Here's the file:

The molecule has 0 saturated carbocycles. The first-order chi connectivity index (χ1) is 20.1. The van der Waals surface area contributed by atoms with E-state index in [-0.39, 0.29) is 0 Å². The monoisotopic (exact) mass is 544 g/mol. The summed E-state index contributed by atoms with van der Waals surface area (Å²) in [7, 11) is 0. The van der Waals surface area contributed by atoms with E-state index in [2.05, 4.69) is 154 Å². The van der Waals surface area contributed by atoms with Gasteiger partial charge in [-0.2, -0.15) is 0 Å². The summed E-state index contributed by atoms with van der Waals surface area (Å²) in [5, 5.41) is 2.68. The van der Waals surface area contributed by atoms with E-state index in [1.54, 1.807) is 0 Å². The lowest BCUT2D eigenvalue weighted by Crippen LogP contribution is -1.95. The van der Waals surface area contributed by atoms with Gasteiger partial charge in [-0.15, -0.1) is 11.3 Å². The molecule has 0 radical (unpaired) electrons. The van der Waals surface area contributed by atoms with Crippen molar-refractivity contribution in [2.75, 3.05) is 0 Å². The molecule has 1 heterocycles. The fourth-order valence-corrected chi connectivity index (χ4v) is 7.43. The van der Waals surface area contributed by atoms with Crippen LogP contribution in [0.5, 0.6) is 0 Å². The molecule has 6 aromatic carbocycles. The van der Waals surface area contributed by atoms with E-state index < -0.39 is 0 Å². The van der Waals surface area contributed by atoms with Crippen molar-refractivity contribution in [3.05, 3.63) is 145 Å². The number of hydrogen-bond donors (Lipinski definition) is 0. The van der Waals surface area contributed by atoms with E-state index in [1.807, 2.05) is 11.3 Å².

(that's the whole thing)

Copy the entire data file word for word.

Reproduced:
The molecule has 0 saturated carbocycles. The first-order chi connectivity index (χ1) is 20.1. The van der Waals surface area contributed by atoms with E-state index in [-0.39, 0.29) is 0 Å². The monoisotopic (exact) mass is 544 g/mol. The summed E-state index contributed by atoms with van der Waals surface area (Å²) in [7, 11) is 0. The van der Waals surface area contributed by atoms with E-state index in [2.05, 4.69) is 154 Å². The van der Waals surface area contributed by atoms with Gasteiger partial charge in [-0.2, -0.15) is 0 Å². The summed E-state index contributed by atoms with van der Waals surface area (Å²) in [5, 5.41) is 2.68. The van der Waals surface area contributed by atoms with E-state index in [1.54, 1.807) is 0 Å². The lowest BCUT2D eigenvalue weighted by Crippen LogP contribution is -1.95. The van der Waals surface area contributed by atoms with Gasteiger partial charge in [-0.15, -0.1) is 11.3 Å². The molecule has 0 radical (unpaired) electrons. The van der Waals surface area contributed by atoms with Crippen molar-refractivity contribution in [2.75, 3.05) is 0 Å². The molecule has 1 heterocycles. The fourth-order valence-corrected chi connectivity index (χ4v) is 7.43. The van der Waals surface area contributed by atoms with Crippen LogP contribution in [0.5, 0.6) is 0 Å². The molecule has 6 aromatic carbocycles. The van der Waals surface area contributed by atoms with E-state index < -0.39 is 0 Å². The van der Waals surface area contributed by atoms with Crippen molar-refractivity contribution in [3.05, 3.63) is 145 Å². The number of hydrogen-bond donors (Lipinski definition) is 0. The van der Waals surface area contributed by atoms with E-state index in [1.807, 2.05) is 11.3 Å².